“JAGM is not a missile program. It’s a system solution program,” says Michael Riley, Raytheon’s JAGM business development manager, Tucson, Arizona. He adds that both Raytheon and Boeing have extensive experience in developing missiles and integrating systems. Boeing also manufactures two of the major aircraft platforms that will carry the new missile: the F/A-18E/F Super Hornet and the AH-64D Apache attack helicopter.

The missile’s integration software allows the weapon to be removed from its crate and mounted immediately on a jet or helicopter. JAGM’s software communicates with the aircraft’s targeting system to determine the best sensor to use for the mission. Steven Sherrick, Boeing’s JAGM business development manager, St. Louis, notes that the missile’s operation is similar to that of a Joint Direct Attack Munition because the crews loading the missile can plug in a software update that allows it to communicate with the aircraft.

Sherrick admits that every airborne platform has a different targeting system that must interface with the missile. These systems include the millimeter-wave sensor on the Apache Longbow and the AN/APG-79 active electronically scanned array (AESA) radar and forward-looking infrared sensor on the F/A-18E/F.

Boeing has the added advantage of integrating the missiles onto its own aircraft, Sherrick says. He notes that Boeing already has modified a Hellfire variant for the United Kingdom. That missile, called Brimstone, is in use with the Royal Air Force’s Tornado aircraft and attack helicopters. Sherrick describes Brimstone as an intermediate step between the Hellfire and JAGM. Originally designed for use on helicopters, the Hellfire/Brimstone missile had to be modified for use on fixed-wing, high-performance jets.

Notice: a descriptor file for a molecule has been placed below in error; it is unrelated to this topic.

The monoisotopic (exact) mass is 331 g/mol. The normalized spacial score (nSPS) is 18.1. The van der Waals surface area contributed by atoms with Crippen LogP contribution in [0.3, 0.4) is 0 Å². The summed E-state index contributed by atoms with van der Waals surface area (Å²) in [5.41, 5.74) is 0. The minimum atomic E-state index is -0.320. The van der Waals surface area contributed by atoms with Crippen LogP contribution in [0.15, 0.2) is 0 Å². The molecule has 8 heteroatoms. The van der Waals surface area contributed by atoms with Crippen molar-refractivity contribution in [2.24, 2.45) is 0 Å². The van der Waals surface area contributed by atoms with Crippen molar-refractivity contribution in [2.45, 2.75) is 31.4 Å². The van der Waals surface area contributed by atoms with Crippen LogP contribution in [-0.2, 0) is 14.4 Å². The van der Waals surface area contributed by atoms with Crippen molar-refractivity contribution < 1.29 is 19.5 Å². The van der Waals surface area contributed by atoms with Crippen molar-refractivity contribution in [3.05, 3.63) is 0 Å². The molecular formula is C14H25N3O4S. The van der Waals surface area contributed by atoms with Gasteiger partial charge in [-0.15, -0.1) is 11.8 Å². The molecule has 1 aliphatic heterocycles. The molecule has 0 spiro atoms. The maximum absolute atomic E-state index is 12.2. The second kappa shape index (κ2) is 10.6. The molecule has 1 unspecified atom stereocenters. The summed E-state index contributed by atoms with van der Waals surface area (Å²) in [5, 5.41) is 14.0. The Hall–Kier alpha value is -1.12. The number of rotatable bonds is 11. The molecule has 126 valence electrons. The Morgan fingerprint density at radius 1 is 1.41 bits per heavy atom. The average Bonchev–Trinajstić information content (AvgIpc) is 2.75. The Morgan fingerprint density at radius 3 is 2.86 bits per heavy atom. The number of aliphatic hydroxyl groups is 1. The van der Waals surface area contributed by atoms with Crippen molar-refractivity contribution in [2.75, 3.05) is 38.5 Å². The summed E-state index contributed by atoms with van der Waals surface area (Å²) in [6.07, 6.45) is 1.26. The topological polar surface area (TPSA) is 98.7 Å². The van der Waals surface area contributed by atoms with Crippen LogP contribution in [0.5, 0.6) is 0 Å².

As with its competitors, the Lockheed Martin team also cites deep platform design experience. Hady Mourad, Lockheed Martin’s JAGM program director, notes that his firm was a competitor in the original JCM program. Using its JCM work as a technology baseline, the company also has developed several technical improvements that it is applying to its JAGM offering. Key among these advances are improvements to its tri-mode seeker design. Mourad notes that Lockheed Martin’s seeker design is in its fourth generation with more than 5,400 hours of successful testing already completed.


Drawing on technology from previous programs and combat-proven systems, JAGM will replace a variety of air-to-ground weapons such as these Hellfire missiles. JAGM features increased range and a multimode sensor that allows the weapon to autonomously track moving and stationary targets.

Improvements to Lockheed Martin’s seeker include extended range and a safety feature that allows aircraft with live JAGM ordnance to make carrier landings instead of jettisoning their loads. It also includes an enhanced fire-and-forget capability.

Lockheed Martin also is relying on existing, combat-proven technology for its missile. Mourad notes that his firm developed and manufactured the baseline technology for all of the sensor modes in JAGM—the Hellfire II, Javelin and AGM-114 Longbow Hellfire. He relates that Lockheed Martin combined these three sensors in its version of the JCM. The firm’s multipurpose warhead is based on the warhead it designed for the Hellfire II.

The sensor, rocket motor and warhead are also the three highest-risk parts of the program. Riley maintains that the Raytheon/Boeing team also is reusing systems and technologies already in service or in design in other programs. “We have been able to reduce the overall risk [to] this program, at the same time lowering costs, reducing the maintenance burden and improving the reliability of our JAGM solution before we’ve even fired the first round,” he declares.

The tri-mode seeker is the heart of JAGM. Riley offers that no multimode seeker weapons are currently in the field. The majority of the air-to-ground weapons used by the United States and its allies are semi-active laser (SAL)-guided systems. While SAL is an effective system, it can be affected by weather obstructions such as rain and snow and some types of smoke. “You actually can lose a target if you try to track it under some of those conditions,” he says.